You know, it does come quite close to perfection. The fact that it turned out right on my first attempt has already raised my esteem for Monsieur Hermé by quite a number of notches. I’m not sure what your experience with making tart dough has been like, but mine involved attempting every single pie crust/tart recipe in my possession. I chilled everything, froze half my butter, used shortening, played with pastry flour, and experimented with lemon juice. I stopped short of consulting the stars before I embarked on each tart-related endeavour. So, after working my way through a significant number of recipes, I finally arrived at Pierre Hermé’s Perfect Tart Dough (or pâte brisée). He literally calls it Perfect Tart Dough. And I can see why. It isn’t a classic pâte brisée, but I do adore the richness of this crust. It is crisp and flavourful, and equally delicious with a sweet or savoury filling.

For a quick lunch earlier this week, I sautéed some diced onion and oyster mushrooms in butter before tossing in an eighth of a batch of Chef Roberto Galetti’s Braised Duck Sauce (I tweaked it for more family-friendly portions by using 250g each of celery, carrots and onions, 1.5 kg or six duck legs, 850g or 2 cans whole peeled tomatoes, 400ml red wine, and just enough chicken stock to cover the duck legs; incidentally this sauce freezes well). Next, I grated some Parmigiano-Reggiano into it before spooning the mixture into pre-baked individual tartlets. Served with a small salad, it made for a satisfying meal.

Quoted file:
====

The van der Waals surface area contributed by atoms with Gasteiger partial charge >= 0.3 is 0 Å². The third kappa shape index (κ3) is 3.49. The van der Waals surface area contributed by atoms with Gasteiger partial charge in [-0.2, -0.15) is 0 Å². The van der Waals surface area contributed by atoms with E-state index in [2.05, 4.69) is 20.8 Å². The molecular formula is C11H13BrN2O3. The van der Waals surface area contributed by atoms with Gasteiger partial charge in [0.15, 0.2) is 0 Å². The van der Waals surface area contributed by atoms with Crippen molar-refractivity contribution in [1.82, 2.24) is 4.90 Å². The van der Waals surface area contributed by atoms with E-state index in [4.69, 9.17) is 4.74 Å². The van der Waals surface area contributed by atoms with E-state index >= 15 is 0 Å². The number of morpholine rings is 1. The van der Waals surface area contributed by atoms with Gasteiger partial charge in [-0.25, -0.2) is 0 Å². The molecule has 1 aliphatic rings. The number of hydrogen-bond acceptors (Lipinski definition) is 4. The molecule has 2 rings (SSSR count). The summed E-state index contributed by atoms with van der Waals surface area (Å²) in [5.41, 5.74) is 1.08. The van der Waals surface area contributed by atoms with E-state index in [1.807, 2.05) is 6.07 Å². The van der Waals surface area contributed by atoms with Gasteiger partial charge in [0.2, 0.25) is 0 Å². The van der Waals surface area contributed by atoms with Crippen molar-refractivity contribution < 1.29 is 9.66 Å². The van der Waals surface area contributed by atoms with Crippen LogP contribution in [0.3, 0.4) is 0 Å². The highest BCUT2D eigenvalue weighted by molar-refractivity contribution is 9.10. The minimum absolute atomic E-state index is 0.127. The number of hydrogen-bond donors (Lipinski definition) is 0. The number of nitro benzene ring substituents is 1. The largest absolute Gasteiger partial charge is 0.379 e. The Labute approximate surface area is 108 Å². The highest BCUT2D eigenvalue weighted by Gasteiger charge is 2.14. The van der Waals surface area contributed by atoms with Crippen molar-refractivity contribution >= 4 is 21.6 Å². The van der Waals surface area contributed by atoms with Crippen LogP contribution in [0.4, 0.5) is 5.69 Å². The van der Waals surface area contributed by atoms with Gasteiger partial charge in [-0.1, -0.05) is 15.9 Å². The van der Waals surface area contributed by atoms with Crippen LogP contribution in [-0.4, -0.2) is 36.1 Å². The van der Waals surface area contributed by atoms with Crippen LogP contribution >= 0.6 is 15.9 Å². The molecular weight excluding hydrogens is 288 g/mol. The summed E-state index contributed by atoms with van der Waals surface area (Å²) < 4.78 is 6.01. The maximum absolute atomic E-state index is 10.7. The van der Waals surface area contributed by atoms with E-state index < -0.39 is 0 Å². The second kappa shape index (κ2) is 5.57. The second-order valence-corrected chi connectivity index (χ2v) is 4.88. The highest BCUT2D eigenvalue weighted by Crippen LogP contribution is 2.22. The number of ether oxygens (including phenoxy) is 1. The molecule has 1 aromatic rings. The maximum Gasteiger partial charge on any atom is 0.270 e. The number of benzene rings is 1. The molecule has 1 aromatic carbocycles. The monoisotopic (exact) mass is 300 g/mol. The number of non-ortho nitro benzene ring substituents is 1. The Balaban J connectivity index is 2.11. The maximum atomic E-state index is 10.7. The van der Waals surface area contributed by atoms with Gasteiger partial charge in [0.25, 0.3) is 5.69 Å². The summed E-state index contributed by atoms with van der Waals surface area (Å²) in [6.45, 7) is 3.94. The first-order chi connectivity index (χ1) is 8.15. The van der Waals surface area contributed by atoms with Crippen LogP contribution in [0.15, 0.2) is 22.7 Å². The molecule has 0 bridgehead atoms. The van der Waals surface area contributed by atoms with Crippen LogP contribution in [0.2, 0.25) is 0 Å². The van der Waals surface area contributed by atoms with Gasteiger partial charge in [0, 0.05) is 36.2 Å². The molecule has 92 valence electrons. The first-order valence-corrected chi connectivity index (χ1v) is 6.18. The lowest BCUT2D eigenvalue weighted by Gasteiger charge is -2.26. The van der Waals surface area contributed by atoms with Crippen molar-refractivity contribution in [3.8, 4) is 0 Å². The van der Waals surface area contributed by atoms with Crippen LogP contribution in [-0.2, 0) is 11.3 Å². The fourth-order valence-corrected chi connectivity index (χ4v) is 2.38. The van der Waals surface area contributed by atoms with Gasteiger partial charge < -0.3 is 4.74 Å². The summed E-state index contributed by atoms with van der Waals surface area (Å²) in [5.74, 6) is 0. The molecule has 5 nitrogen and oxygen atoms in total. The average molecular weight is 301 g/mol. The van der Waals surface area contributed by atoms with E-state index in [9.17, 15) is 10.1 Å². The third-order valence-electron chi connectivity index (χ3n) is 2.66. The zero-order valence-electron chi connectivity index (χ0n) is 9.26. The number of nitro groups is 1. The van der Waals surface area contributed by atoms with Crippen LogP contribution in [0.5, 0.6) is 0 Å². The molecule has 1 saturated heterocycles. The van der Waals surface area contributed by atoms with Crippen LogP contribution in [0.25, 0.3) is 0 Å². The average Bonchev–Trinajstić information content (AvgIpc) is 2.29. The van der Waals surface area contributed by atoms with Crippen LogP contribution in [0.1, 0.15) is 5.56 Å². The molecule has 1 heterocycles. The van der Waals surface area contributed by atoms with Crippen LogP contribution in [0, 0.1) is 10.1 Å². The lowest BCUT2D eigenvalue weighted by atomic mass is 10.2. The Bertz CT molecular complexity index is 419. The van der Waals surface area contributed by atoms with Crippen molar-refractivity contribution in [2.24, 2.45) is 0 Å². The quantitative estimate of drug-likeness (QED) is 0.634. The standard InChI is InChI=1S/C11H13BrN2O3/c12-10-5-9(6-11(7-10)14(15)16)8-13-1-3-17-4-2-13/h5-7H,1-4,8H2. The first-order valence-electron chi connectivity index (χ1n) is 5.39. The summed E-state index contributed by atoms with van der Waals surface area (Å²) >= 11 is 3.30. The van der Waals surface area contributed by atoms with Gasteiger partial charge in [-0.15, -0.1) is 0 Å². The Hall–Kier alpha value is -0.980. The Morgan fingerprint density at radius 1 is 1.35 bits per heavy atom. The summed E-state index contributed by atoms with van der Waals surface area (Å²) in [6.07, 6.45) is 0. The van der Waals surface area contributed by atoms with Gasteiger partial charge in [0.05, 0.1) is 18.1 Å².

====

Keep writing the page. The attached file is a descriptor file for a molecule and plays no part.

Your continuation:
Pierre Hermé’s Perfect Tart Dough
Adapted from Desserts by Pierre Hermé written by Dorie Greenspan, a book that I highly recommend.

370g unsalted butter, softened
1/3 cup plus 1 tablespoon (90ml) milk, at room temperature
1 large egg yolk, at room temperature, lightly beaten
1 teaspoon sugar
1 teaspoon salt
3 ½ cups (500g) all-purpose flour

Put the butter in the bowl of your KitchenAid fitted with the paddle attachment and beat on low speed until creamy. Add the milk, yolk, sugar and salt, and beat until the mixture is roughly blended. (At this point, the mixture will look curdled. Further mixing will not make it look any better, so stop after a minute or two.) With the mixer still on low, add the flour in three or four additions (if your mixer has a plastic pouring shield, use it). Add the flour steadily. There is no need to wait for the flour to be incorporated thoroughly after each addition. Mix just until the ingredients come together to form a soft, moist dough that doesn’t clean the sides of the bowl completely but does hold together. Don’t overdo it.